Whether they are managing mergers, controlling costs, or planning expansions, project managers are in serious demand, but there’s simply not enough of them in either Hong Kong or Singapore.
Why PMs are so popular
“Demand for people with these skill sets is very strong for a combination of reasons. The mergers and acquisitions within financial services have required experienced people to manage these processes across all areas of the business from the front to back office,” comments Devi Kumar, manager banking and finance, Charterhouse Partnership.
Cost control is another key factor. The market no longer justifies making large-scale redundancies, but improving procedures and productivity can also help banks to make savings – and that’s where PMs come into play, adds Kumar.
Suan Wei Yeo, director, Profile Search & Selection, says PMs are now benefitting from banks expanding in Asia. “There is a need to increase capacity to support the growth in business across the region, but banks generally do not want to increase their cost-base at the same exponential rate as revenue, so change managers are in demand to help make systems more efficient.”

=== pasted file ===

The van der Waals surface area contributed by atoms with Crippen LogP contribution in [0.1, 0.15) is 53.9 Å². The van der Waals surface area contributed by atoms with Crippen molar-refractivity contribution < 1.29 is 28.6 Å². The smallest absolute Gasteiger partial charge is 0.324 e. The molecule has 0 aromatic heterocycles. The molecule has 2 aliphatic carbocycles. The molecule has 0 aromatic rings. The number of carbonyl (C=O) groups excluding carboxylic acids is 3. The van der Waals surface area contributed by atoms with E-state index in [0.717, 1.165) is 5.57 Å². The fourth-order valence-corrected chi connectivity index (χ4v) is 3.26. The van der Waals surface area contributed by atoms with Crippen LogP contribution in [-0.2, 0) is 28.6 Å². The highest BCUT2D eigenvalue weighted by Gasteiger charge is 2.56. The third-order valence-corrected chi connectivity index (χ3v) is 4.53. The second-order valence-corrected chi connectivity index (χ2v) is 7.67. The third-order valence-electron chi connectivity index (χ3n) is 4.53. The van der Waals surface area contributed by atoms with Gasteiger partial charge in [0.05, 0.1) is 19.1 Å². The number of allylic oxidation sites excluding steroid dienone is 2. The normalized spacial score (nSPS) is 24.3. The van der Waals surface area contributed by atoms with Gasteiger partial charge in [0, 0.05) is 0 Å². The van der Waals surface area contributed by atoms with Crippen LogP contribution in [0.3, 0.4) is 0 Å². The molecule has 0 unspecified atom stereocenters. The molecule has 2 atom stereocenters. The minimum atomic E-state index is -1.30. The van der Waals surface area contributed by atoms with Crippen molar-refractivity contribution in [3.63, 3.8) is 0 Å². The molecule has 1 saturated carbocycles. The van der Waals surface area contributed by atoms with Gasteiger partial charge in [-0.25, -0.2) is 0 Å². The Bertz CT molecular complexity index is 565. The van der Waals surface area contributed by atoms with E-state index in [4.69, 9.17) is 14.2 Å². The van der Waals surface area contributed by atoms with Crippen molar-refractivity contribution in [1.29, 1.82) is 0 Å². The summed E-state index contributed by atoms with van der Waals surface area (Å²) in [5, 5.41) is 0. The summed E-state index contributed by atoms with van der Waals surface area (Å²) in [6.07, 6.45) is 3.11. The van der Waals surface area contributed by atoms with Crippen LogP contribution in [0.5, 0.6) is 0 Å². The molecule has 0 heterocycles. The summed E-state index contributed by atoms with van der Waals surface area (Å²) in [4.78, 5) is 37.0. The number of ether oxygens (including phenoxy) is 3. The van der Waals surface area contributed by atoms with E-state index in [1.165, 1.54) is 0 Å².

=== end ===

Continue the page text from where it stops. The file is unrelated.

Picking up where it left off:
Why there’s a skill shortage
Firms prefer to hire experienced PMs, rather than bankers looking for a career change. And while there are plenty of PMs in Hong Kong, the sheer number and diversity of current banking-sector projects is creating a talent shortfall, comments Matthew Adamson, manager, WH Marks Sattin.
As Asia exerts a greater influence on global markets, projects that were once led from Europe or the US are increasingly being shifted to Singapore or Hong Kong. “This is important in understanding the skills shortfall here because people with experience of running these projects have traditionally been based in London or New York,” adds Adamson.
Yeo reckons some local PMs just don’t want to jump ship. “Good candidates who might have been affected during the financial crisis might be more reticent to move into a change role in another bank, unless there is significant upside, because of the risk/reward scenario.”
How banks are reacting
Recruitment of comparatively expensive overseas project managers for roles in Asia is becoming more common, reversing the anti-expat trend triggered by the GFC, says Adamson.
“Multiple offers, candidate buybacks and employee retention are starting to come into play as change professionals with leadership and influencing skills are being sought,” adds Yeo
And the high demand for PMs, especially those with product-specific knowledge, means that banks are boosting salaries by between 15 and 30 per cent this year, according to Kumar.
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